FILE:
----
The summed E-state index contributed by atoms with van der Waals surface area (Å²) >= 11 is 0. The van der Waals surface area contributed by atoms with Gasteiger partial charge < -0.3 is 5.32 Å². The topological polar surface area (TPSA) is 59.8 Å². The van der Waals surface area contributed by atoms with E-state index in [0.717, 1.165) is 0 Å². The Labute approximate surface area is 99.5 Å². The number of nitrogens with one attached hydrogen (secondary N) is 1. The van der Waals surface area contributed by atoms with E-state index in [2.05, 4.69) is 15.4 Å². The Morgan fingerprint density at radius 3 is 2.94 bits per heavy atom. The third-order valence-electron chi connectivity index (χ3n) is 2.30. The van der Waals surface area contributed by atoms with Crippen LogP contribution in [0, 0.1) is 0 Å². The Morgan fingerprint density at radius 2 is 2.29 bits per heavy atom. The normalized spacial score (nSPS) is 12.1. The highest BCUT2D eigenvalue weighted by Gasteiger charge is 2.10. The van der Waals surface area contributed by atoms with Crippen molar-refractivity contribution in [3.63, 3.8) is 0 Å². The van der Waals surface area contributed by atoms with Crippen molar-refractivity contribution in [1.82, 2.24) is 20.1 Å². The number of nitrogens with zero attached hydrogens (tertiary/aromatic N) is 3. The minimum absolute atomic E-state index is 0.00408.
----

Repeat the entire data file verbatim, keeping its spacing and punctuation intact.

The summed E-state index contributed by atoms with van der Waals surface area (Å²) >= 11 is 0. The van der Waals surface area contributed by atoms with Gasteiger partial charge < -0.3 is 5.32 Å². The topological polar surface area (TPSA) is 59.8 Å². The van der Waals surface area contributed by atoms with E-state index in [0.717, 1.165) is 0 Å². The Labute approximate surface area is 99.5 Å². The number of nitrogens with one attached hydrogen (secondary N) is 1. The van der Waals surface area contributed by atoms with E-state index in [2.05, 4.69) is 15.4 Å². The Morgan fingerprint density at radius 3 is 2.94 bits per heavy atom. The third-order valence-electron chi connectivity index (χ3n) is 2.30. The van der Waals surface area contributed by atoms with Crippen LogP contribution in [0, 0.1) is 0 Å². The Morgan fingerprint density at radius 2 is 2.29 bits per heavy atom. The normalized spacial score (nSPS) is 12.1. The highest BCUT2D eigenvalue weighted by Gasteiger charge is 2.10. The van der Waals surface area contributed by atoms with Crippen molar-refractivity contribution in [3.63, 3.8) is 0 Å². The van der Waals surface area contributed by atoms with Crippen molar-refractivity contribution in [1.82, 2.24) is 20.1 Å². The number of nitrogens with zero attached hydrogens (tertiary/aromatic N) is 3. The minimum absolute atomic E-state index is 0.00408.